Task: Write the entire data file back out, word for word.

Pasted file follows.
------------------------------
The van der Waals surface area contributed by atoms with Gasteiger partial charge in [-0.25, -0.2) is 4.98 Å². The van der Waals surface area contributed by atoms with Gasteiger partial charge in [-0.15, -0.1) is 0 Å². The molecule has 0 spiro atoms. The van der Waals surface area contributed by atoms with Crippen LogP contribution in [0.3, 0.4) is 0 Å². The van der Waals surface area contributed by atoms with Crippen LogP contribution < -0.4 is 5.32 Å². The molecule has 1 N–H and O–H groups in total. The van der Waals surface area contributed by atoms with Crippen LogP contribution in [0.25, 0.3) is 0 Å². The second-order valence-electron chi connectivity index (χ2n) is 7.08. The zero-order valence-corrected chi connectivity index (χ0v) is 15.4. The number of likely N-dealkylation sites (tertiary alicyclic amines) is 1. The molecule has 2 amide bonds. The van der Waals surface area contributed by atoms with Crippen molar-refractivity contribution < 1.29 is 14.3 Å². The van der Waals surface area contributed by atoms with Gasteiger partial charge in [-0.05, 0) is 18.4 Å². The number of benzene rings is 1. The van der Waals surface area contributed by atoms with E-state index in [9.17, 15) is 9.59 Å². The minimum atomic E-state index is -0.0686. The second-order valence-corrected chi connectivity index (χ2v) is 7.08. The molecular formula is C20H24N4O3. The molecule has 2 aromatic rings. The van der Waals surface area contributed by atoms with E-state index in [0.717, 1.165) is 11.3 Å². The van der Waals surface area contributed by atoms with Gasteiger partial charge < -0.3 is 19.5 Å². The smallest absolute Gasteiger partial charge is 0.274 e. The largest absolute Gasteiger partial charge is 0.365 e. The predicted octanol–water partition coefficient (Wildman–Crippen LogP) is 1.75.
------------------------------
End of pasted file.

The van der Waals surface area contributed by atoms with Gasteiger partial charge in [-0.25, -0.2) is 4.98 Å². The van der Waals surface area contributed by atoms with Gasteiger partial charge in [-0.15, -0.1) is 0 Å². The molecule has 0 spiro atoms. The van der Waals surface area contributed by atoms with Crippen LogP contribution in [0.3, 0.4) is 0 Å². The van der Waals surface area contributed by atoms with Crippen LogP contribution < -0.4 is 5.32 Å². The molecule has 1 N–H and O–H groups in total. The van der Waals surface area contributed by atoms with Crippen LogP contribution in [0.25, 0.3) is 0 Å². The second-order valence-electron chi connectivity index (χ2n) is 7.08. The zero-order valence-corrected chi connectivity index (χ0v) is 15.4. The number of likely N-dealkylation sites (tertiary alicyclic amines) is 1. The molecule has 2 amide bonds. The van der Waals surface area contributed by atoms with Crippen molar-refractivity contribution < 1.29 is 14.3 Å². The van der Waals surface area contributed by atoms with Gasteiger partial charge in [-0.05, 0) is 18.4 Å². The number of benzene rings is 1. The van der Waals surface area contributed by atoms with E-state index in [9.17, 15) is 9.59 Å². The minimum atomic E-state index is -0.0686. The second-order valence-corrected chi connectivity index (χ2v) is 7.08. The molecular formula is C20H24N4O3. The molecule has 2 aromatic rings. The van der Waals surface area contributed by atoms with E-state index in [0.717, 1.165) is 11.3 Å². The van der Waals surface area contributed by atoms with Gasteiger partial charge < -0.3 is 19.5 Å². The smallest absolute Gasteiger partial charge is 0.274 e. The largest absolute Gasteiger partial charge is 0.365 e. The predicted octanol–water partition coefficient (Wildman–Crippen LogP) is 1.75.